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Home  >  Medical Research Archives  >  Issue 149  > New Perspectives in Peripheral Nerve Surgery for Neuropathic Pain
Published in the Medical Research Archives
May 2023 Issue

New Perspectives in Peripheral Nerve Surgery for Neuropathic Pain

Published on May 26, 2023




Background and Aims: Neuropathic pain can occur following intentional or unintentional peripheral nerve injury. The purpose of this review was to determine in patients who have post-traumatic trigeminal neuropathic pain or required ablative mandibular operations with transection of the nerve, do those who undergo immediate or early surgical interventions, when compared to those whose nerves are not repaired or delayed, have a decreased or increased risk for resolving neuropathic pain?

Methods: Two single-site and one multi-site retrospective observatory studies of patients who had neuropathic pain prior to operative treatment of the injured nerve and in patients who underwent resection of the mandible for benign or malignant disease with either no repair or immediate repair were analyzed for the presence or absence of neuropathic pain at 6 months post-surgery. The primary predictor variable in the surgical treatment of neuropathic pain pre-existing surgery was the time from injury to repair and the preoperative pain intensity rated by Visual Analogue Scale (VAS). The primary predictor variable in the study of intentional transected nerve was the immediate repair or no repair of the nerve at the time of resection.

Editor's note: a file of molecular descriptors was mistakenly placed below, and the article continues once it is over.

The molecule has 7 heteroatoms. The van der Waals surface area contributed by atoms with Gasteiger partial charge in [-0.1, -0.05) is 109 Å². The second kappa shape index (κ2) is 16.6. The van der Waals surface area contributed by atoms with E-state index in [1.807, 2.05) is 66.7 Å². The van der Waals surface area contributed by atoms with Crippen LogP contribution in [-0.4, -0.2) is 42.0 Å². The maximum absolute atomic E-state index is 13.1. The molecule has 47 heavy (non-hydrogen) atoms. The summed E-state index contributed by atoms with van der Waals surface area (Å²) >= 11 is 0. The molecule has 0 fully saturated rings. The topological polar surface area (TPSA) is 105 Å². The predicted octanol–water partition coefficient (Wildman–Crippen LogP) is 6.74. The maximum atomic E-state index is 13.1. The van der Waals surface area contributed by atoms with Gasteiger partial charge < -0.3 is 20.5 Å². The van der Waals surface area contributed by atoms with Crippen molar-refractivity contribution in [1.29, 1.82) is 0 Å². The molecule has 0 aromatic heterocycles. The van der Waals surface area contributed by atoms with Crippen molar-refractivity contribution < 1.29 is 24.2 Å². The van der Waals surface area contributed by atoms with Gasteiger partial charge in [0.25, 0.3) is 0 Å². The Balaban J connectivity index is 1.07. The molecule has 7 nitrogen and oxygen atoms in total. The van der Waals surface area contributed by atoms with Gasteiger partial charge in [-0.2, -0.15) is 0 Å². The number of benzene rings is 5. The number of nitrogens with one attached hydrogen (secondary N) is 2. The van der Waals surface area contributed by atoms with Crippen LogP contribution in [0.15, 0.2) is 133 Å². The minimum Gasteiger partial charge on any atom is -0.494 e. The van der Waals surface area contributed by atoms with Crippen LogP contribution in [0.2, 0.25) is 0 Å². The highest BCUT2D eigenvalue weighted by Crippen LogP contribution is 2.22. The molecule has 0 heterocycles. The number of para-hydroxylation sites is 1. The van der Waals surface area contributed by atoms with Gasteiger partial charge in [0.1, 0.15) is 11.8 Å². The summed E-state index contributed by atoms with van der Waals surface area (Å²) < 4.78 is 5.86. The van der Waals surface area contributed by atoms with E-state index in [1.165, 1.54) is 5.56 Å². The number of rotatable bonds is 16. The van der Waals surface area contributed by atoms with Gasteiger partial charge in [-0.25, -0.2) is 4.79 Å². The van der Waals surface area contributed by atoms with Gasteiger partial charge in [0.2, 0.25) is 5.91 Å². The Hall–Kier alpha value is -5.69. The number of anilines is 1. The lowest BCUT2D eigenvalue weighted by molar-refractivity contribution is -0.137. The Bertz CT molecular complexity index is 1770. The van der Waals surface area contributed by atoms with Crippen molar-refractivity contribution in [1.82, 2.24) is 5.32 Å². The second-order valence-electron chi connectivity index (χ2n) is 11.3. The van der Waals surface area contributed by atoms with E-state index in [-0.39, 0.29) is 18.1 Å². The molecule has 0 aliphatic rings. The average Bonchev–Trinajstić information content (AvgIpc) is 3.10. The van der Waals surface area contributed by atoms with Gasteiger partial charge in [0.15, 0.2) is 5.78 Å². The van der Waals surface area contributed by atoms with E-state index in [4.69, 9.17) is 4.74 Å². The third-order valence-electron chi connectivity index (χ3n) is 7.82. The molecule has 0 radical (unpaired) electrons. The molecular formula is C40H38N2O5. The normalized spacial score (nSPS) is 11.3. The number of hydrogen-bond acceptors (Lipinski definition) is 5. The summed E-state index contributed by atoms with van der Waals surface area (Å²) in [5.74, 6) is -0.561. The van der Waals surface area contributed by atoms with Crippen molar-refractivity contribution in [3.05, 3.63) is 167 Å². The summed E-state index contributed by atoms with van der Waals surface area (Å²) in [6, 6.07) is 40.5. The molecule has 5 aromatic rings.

Results: There was statistically significant difference in the primary outcome based on time from injury to repair. When the time to surgery was less than 200 days, the percentage of patients with no neuropathic pain was greater than 60%. There was a significant difference in mean VAS between those who had no neuropathic pain (6.4,SD 2.68) and those with recurrence (7.75,SD 1.95). Following mandibular resection there was statistically significant difference between the immediate repair and no repair group. Post-hoc logistic regression modeling showed an inverse relationship between the immediate repair and the incidence of chronic postoperative pain and neuropathic pain with an odd ratio <1.

Conclusions: In patients with neuropathic pain, earlier diagnosis and treatment, including peripheral nerve surgery, should be considered with the best outcomes when operative interventions occur within 200 days of the injury and pain intensity are mild or moderate on VAS scales.

The immediate repair of an intentionally transected trigeminal nerve appears to reduce and possibly eliminate the development of neuropathic and chronic postoperative pain compared to avoiding nerve repair.

Author info

John Zuniga, Timothy Neal

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